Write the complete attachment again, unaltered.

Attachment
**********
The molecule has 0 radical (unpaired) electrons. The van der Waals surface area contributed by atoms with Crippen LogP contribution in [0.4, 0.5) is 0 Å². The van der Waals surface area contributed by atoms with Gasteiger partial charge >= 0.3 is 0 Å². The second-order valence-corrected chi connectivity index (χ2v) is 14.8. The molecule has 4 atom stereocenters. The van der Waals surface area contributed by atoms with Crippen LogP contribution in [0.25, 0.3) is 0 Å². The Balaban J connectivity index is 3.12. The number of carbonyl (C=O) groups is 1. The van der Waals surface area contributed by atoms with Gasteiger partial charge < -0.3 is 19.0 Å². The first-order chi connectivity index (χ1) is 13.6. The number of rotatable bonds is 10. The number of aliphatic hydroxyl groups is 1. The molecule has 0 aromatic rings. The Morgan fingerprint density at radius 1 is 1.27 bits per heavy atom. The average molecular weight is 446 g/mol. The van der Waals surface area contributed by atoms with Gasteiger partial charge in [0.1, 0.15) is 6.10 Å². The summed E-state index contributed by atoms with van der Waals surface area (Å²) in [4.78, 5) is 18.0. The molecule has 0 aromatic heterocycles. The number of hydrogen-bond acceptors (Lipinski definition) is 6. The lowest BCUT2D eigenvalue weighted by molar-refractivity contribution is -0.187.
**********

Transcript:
The molecule has 0 radical (unpaired) electrons. The van der Waals surface area contributed by atoms with Crippen LogP contribution in [0.4, 0.5) is 0 Å². The van der Waals surface area contributed by atoms with Gasteiger partial charge >= 0.3 is 0 Å². The second-order valence-corrected chi connectivity index (χ2v) is 14.8. The molecule has 4 atom stereocenters. The van der Waals surface area contributed by atoms with Crippen LogP contribution in [0.25, 0.3) is 0 Å². The Balaban J connectivity index is 3.12. The number of carbonyl (C=O) groups is 1. The van der Waals surface area contributed by atoms with Gasteiger partial charge < -0.3 is 19.0 Å². The first-order chi connectivity index (χ1) is 13.6. The number of rotatable bonds is 10. The number of aliphatic hydroxyl groups is 1. The molecule has 0 aromatic rings. The Morgan fingerprint density at radius 1 is 1.27 bits per heavy atom. The average molecular weight is 446 g/mol. The van der Waals surface area contributed by atoms with Gasteiger partial charge in [0.1, 0.15) is 6.10 Å². The summed E-state index contributed by atoms with van der Waals surface area (Å²) in [4.78, 5) is 18.0. The molecule has 0 aromatic heterocycles. The number of hydrogen-bond acceptors (Lipinski definition) is 6. The lowest BCUT2D eigenvalue weighted by molar-refractivity contribution is -0.187.